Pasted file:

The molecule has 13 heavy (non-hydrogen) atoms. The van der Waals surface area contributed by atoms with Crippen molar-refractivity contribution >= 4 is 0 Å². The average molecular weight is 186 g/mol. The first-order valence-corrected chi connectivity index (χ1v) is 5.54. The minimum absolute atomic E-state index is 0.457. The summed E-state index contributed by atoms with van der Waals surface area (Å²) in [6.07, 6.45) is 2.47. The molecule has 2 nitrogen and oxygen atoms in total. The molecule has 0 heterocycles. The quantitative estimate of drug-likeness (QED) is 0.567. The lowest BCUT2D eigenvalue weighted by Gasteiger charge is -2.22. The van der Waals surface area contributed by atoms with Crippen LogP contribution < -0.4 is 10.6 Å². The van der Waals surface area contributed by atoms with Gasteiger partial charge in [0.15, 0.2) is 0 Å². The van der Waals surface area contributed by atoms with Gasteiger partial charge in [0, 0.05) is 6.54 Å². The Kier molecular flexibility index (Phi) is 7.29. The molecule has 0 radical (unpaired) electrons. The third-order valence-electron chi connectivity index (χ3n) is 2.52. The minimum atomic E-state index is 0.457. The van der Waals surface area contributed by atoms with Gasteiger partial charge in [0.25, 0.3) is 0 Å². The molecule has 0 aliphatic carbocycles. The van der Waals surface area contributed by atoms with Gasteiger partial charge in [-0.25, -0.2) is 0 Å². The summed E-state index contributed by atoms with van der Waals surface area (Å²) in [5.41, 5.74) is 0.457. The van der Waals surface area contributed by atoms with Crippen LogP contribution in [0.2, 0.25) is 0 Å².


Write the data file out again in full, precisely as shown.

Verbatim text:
The molecule has 13 heavy (non-hydrogen) atoms. The van der Waals surface area contributed by atoms with Crippen molar-refractivity contribution >= 4 is 0 Å². The average molecular weight is 186 g/mol. The first-order valence-corrected chi connectivity index (χ1v) is 5.54. The minimum absolute atomic E-state index is 0.457. The summed E-state index contributed by atoms with van der Waals surface area (Å²) in [6.07, 6.45) is 2.47. The molecule has 2 nitrogen and oxygen atoms in total. The molecule has 0 heterocycles. The quantitative estimate of drug-likeness (QED) is 0.567. The lowest BCUT2D eigenvalue weighted by Gasteiger charge is -2.22. The van der Waals surface area contributed by atoms with Crippen LogP contribution < -0.4 is 10.6 Å². The van der Waals surface area contributed by atoms with Gasteiger partial charge in [0.15, 0.2) is 0 Å². The van der Waals surface area contributed by atoms with Gasteiger partial charge in [0, 0.05) is 6.54 Å². The Kier molecular flexibility index (Phi) is 7.29. The molecule has 0 radical (unpaired) electrons. The third-order valence-electron chi connectivity index (χ3n) is 2.52. The minimum atomic E-state index is 0.457. The van der Waals surface area contributed by atoms with Gasteiger partial charge in [0.25, 0.3) is 0 Å². The molecule has 0 aliphatic carbocycles. The van der Waals surface area contributed by atoms with Gasteiger partial charge in [-0.25, -0.2) is 0 Å². The summed E-state index contributed by atoms with van der Waals surface area (Å²) in [5.41, 5.74) is 0.457. The van der Waals surface area contributed by atoms with Crippen LogP contribution in [0.2, 0.25) is 0 Å².